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Brian Abrams's Favorite Movies of 2003

By Brian Abrams

2003 was undoubtedly a year for the little people. (Yes, Peter Dinklageís and Tony Coxís careers ascended, but Iím talking about the independents here.) A couple of the commercial studios put out some incredible fare with relatively incredible resources (Warner Bros's Mystic River, Miramaxís Cold Mountain) but for the most part the Hollywood studios dug with their claws in pay dirt and instead ended up with handfuls of dreck. Thus it was the smaller films (with the relatively smaller resources) that saved the soul of cinema.

And, unlike the eye-scorching corporate line up, the 10 films listed below don't ridicule themselves with a lifeless thoroughbred (Seabiscuit), a black Anthony Hopkins fronting a Jewish heritage (The Human Stain), or Tom Cruise impersonating Chuck Norris (The Last Samurai). The cost for all of these movies barely sails by the budget for Pirates of the Caribbean. The big studios were either lost at sea or off to see the elves, and the outsiders washed ashore with champion films: films you may have never seen or, for that matter, may have never heard of.

The 10 below are brilliant, and not even Oscar-posing Russell Crowe barking orders at 50 men dressed like Captain Crunch can take that distinction away from them.


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1. Mystic River

It's the most poignant storytelling of neighbourhood mayhem to come in years, with an ensemble that will stir arguments until Oscar-time. The most-talked-about lead performance this millennium (Sean Penn) versus the most outstanding supporting cast since 25th Hour (Kevin Bacon, Tim Robbins, Marcia Gay Harden, Laura Linney)--which is the better treasure? It's ideal enough just to have that dispute within the same movie. In the oppressive times of Jerry Bruckheimer and Big Studio domination, a path has been waywardly cleared for the return of the real king, Clint Eastwood. Right inside the black gates of Warner Bros., he's made a film that flexes the studio muscles but with total virtue. Is it slightly predictable? Yes. Your run-of-the-mill plot-holed crime thriller? Possibly. But Eastwood's allegory of vampires and werewolves is so grim, so unforgiving that it bears a stake of helplessness and fury--driving itself clean into the center of your heart.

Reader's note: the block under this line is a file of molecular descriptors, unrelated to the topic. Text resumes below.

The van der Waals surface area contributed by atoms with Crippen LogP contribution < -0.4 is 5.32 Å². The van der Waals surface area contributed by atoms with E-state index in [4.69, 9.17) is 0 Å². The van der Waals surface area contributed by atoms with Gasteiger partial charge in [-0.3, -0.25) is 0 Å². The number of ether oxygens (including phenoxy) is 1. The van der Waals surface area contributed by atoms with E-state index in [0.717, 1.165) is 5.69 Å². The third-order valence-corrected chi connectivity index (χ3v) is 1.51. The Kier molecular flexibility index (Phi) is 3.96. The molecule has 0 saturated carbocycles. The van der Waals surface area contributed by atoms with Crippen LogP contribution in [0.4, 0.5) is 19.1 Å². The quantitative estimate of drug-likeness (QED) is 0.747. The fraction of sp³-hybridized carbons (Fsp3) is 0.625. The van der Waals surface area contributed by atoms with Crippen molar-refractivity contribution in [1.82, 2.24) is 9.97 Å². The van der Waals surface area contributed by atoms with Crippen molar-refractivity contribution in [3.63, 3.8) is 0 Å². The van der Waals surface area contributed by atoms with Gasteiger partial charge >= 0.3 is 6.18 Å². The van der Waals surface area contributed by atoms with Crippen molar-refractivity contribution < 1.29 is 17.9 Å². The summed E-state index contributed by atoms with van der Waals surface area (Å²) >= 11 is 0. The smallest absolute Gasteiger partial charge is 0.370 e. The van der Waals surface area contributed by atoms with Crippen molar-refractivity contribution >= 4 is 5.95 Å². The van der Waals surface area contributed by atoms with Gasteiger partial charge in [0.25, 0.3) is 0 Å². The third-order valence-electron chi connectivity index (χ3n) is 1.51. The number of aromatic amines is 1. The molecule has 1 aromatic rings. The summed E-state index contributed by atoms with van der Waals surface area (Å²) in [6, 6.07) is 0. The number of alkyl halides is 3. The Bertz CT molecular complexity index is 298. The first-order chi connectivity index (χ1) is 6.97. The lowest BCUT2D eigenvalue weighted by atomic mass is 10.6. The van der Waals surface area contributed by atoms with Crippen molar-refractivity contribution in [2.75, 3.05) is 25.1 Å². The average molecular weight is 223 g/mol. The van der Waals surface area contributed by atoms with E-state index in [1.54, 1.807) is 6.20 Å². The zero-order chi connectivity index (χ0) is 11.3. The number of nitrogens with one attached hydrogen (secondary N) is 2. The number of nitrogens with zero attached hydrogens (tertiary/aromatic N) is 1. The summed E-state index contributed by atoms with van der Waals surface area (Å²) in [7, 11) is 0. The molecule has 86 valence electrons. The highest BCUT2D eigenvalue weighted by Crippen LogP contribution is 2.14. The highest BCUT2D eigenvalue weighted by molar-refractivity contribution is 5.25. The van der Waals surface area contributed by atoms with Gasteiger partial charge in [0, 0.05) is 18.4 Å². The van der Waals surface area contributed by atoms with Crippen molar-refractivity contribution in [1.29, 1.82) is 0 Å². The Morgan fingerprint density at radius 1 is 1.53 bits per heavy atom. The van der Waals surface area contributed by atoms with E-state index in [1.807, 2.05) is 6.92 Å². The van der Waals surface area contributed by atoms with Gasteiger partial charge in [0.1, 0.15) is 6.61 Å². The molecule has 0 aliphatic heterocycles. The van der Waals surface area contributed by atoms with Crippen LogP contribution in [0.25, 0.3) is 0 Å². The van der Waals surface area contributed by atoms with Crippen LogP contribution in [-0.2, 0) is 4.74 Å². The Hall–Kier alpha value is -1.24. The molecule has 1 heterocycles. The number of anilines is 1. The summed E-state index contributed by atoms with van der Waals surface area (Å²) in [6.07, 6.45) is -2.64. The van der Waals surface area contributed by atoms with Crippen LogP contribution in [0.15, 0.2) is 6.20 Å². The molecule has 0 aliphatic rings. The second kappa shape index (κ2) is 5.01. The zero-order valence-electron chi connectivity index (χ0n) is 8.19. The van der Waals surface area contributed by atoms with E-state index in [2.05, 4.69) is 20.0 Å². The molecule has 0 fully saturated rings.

2. The Secret Lives of Dentists

David (Campbell Scott) watches a production of Nabucco in a dark auditorium. He's suffering from the worst kind of anxiety, the discovery of his wife's (Hope Davis) infidelity. With Verdi's octaves booming on stage, David flashes back to the good life: flirting with her in a college classroom to lab partnering in Med school, from the wedding day to homemaking during pregnancy, unfolding to the present as his three children sit beside him in the theater. It's the most captivating moment in 2003 movies. His performance here--alongside his work in last year's Roger Dodger--sustains Scott as arguably the most emotive and underscored talent in the business. He once again transforms the entire film from mid-level okay to flat out greatness. It all looks so easy for him, too. While he's all subtle on screen, the rest of us are breathless in our seats.

3. Irreversible

Director Gaspar Noe realizes the ultimate gothic nightmare for the modern man and woman (told backward--and with no script). After fleeing from a lover's quarrel that leaves her dismayed and vulnerable, Alex (Monica Bellucci) suffers a brutal rape and battery in a foreboding subway tunnel. Her boyfriend, Marcus (Vincent Cassel), perseveres stomach-flipping torment in an underground gay club (revealing the most vicious murder scene ever contrived on film) in a savage attempt to avenge Alex's violator. Audiences walked out nauseous at last year's Sundance premiere. So softies, beware, because this one's two steps away from snuff. But for those tolerant of the film's hateful and graphic violence, there's a sublime resolution that delivers nothing but bliss.

4. Bad Santa